Essilor argues that to those skilled in the art, a typical bevelling path can be described by equations such as ratios or by diopter values for the spheres on which the paths lie. We disagree. As the district court found, ratios and diopters are not the only parameters used to calculate a bevelling path. Additional information is needed before the beveling path can be determined.
There is nothing in the written description or prosecution history that changes the plain meaning of the term. The passage in the written description that states that the control unit is arranged so that the path can be reconstructed for the point of contact of the lens with the bevelling wheel does not support Essilor's argument that reconstruction of a path necessarily implies the use of equations that require additional data to calculate a bevelling path. Essilor does not argue that the accused devices infringe under the district court's claim construction. Therefore, we affirm the district court's finding of no literal infringement.
Essilor also contends that even if the district court's claim construction is correct, it erred in finding that Nidek's devices do not infringe under the doctrine of equivalents. Essilor asserts that the district court should have analyzed whether the equations used by the Nidek devices are equivalent to the predetermined beveling paths required by the claims.
To infringe under the doctrine of equivalents, an accused device must meet every limitation of the claim either exactly or by a substantial equivalent. See Warner-Jenkinson Co. v. Hilton Davis Chem. Co., 520 U.S. 17, 29 (1997). One test used to determine if the accused device is a substantial equivalent is to ask whether the element performs substantially the same function in substantially the same way to obtain substantially the same result as the claim limitation. See Graver Tank & Mfg. Co. v. Linde Air Prods. Co., 339 U.S. 605, 608 (1950). Equivalence is a question of fact, which we review under the clearly erroneous standard. See id. at 609-10.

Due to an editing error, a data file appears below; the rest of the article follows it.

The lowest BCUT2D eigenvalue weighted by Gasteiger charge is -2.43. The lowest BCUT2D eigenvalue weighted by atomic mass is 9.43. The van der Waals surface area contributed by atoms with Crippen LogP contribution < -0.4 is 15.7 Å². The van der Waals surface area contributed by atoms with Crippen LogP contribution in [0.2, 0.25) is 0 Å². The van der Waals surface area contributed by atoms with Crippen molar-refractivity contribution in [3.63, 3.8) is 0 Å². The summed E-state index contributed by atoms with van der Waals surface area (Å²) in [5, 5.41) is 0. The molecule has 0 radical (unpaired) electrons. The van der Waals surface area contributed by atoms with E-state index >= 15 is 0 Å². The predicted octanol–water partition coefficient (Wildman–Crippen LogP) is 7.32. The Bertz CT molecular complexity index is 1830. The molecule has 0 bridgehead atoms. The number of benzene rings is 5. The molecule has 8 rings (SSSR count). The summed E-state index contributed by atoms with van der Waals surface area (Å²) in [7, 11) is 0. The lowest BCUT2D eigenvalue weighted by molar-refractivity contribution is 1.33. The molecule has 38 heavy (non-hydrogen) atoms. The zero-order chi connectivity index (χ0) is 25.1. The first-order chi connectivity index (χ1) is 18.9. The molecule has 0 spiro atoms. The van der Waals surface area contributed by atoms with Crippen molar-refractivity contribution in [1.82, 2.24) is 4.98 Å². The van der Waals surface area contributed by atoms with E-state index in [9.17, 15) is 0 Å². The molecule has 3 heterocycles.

Even if we agree with Essilor's argument that in some instances an equation may be the equivalent of a predetermined beveling path, we cannot say that the district court erred when it found that in this case, the accused devices do not perform the comparing and selecting functions required by the claim in the same way. Specifically, the district court found that the accused devices do not perform an equivalent of the "means for comparing" and the "means for selecting" limitations because the accused devices operate in a different way.
The comparing function requires the control means to compare the first and second reference paths with the collection of predetermined paths. Essilor contends that the Nidek devices perform this function when the control unit in the accused devices asks "is the minimum lens thickness 1.5 mm?" The district court found that although the accused devices do compare information from the lens to data stored in the computer such as ratios and diopters, the comparison performed by the accused devices is not equivalent to the comparison required by the ...